December 30, 2014 - 1:25 PM

  • Chris

    Mr Noyrez could not manage to get the LAMP operating at phase 1 steady state in his time at Lynas. LAMP uses traditional SX methods to process REE.
    How on earth will Mr Noyrez be any help in using a new method, MRT, to process REE?

    December 30, 2014 - 9:37 AM

  • Christopher Ecclestone

    Eric arrived at Lynas years after the fateful decision to go into Malaysia was made..

    December 30, 2014 - 10:09 AM

  • Christopher Ecclestone

    As you bought into Lynas on the basis of its deposit I shall take your last comment under advisement

    December 30, 2014 - 1:00 PM

  • Chris

    There is an excellent research paper prepared by gareth hatch that analyses the contained value in the ore. Very happy to supply the reference if you are interested.

    The comparison is, for $ value of RE per ton of ore:
    Mt Weld $2548/ton Round Top $23/ton.

    Of course Round Top has the advantage that it’s EASY to heap leach a mountain. I’m sure there are any number of previous exemplars; care to point some out?? Never been done before as far as I can ascertain.”

    December 30, 2014 - 2:02 PM

    • Tracy Weslosky

      Chris. I had to remove your one line that referenced a commenter and comment that has been deleted. Thank you for visiting and reminding us of Gareth’s previous piece on Texas Rare Earth Resources. Please visit and do comment again.

      December 30, 2014 - 3:56 PM

  • Christopher Ecclestone

    REE companies have to be boutiques not Kmart.. Pile em high, sell em cheap does not work.. there is a lot more to Round Top then mere REEs

    December 30, 2014 - 2:39 PM

  • Chris

    Mr Ecclestone
    What does Lynas decision to operate in Malaysia have to do with the companies inability, and more importantly previous COO and CEO inability, to get the LAMP operating at phase 1 steady state (11Kt/pa)?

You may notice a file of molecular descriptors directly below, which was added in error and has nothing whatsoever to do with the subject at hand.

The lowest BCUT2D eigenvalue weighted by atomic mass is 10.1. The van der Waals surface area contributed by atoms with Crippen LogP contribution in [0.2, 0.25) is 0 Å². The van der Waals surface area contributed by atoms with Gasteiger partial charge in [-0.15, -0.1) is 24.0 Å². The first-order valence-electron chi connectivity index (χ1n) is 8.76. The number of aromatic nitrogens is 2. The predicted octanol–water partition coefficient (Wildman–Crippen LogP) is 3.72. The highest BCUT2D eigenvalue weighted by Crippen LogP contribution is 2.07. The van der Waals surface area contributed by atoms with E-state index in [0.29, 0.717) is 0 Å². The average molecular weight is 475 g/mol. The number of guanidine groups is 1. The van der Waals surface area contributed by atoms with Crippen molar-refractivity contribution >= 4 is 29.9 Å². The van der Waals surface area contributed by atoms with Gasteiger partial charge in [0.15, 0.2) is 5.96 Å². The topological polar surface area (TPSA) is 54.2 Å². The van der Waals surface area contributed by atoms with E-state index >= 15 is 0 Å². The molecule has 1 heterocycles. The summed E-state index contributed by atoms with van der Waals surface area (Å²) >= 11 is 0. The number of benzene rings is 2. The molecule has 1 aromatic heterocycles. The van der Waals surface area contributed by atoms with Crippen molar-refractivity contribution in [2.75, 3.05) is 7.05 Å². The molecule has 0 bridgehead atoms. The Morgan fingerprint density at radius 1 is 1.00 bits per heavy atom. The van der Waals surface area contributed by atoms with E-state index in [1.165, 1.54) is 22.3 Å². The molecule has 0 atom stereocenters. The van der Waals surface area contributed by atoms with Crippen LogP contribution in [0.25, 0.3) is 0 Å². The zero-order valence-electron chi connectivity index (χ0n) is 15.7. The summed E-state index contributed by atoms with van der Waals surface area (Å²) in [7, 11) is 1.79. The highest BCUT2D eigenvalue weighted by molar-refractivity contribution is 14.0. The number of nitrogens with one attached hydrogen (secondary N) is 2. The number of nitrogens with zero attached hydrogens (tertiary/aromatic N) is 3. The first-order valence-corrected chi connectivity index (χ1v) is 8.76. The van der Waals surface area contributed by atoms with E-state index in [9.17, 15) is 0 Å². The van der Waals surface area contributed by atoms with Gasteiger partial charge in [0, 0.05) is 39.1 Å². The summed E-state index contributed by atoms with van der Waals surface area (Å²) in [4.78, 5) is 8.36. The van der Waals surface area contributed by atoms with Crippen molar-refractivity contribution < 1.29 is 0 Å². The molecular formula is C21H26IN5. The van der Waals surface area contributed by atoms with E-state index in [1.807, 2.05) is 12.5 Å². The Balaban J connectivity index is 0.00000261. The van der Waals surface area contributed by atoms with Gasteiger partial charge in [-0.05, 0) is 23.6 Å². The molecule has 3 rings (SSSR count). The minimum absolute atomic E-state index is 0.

If Lynas was able to get the LAMP phase 1 operating at steady state 2 years ago, very doubtful the company would be in such bad shape as it is in today.

    BTW, you only need to look at Lynas customer base to know what potential the company has in becoming a first class producer and supplier of REO.

    To date, execution of the business plan has been less than satisfactory due to ongoing technical problems at the LAMP, which has nothing to do with bein in Malaysia.

    December 30, 2014 - 4:26 PM

  • Tim Ainsworth

    Best of luck to Eric & TRER, is a snide denigration of Lynas really necessary to make that point?

    Particularly when the author clearly doesn’t understand the primary problem Eric faced at Lynas, and it wasn’t geographical.

    Jack, perhaps inadvertently, “joined the dots” in his latest article, way back to his comment July 2011:

    “Rare-earth separation plants can be built with a flow-through capacity of 2,500 tpa year for under $25 million. The scale up is not linear. A 10 ktpa plant cannot automatically be assumed to cost $100 million; it may be much more due to increased process control requirements. Note well, that the largest rare-earth solvent-exchange facility ever built, is in China, and has a yearly flow-through capacity of less than 10 ktpa. Scaling up to this level and beyond has never yet been done, and the impediments are so far unknown and are thought to be challenging.”

    New CEO reset objectives and made a paradigm shift from driving volumes thru a flawed process, report card due in 4 weeks.

    December 30, 2014 - 5:51 PM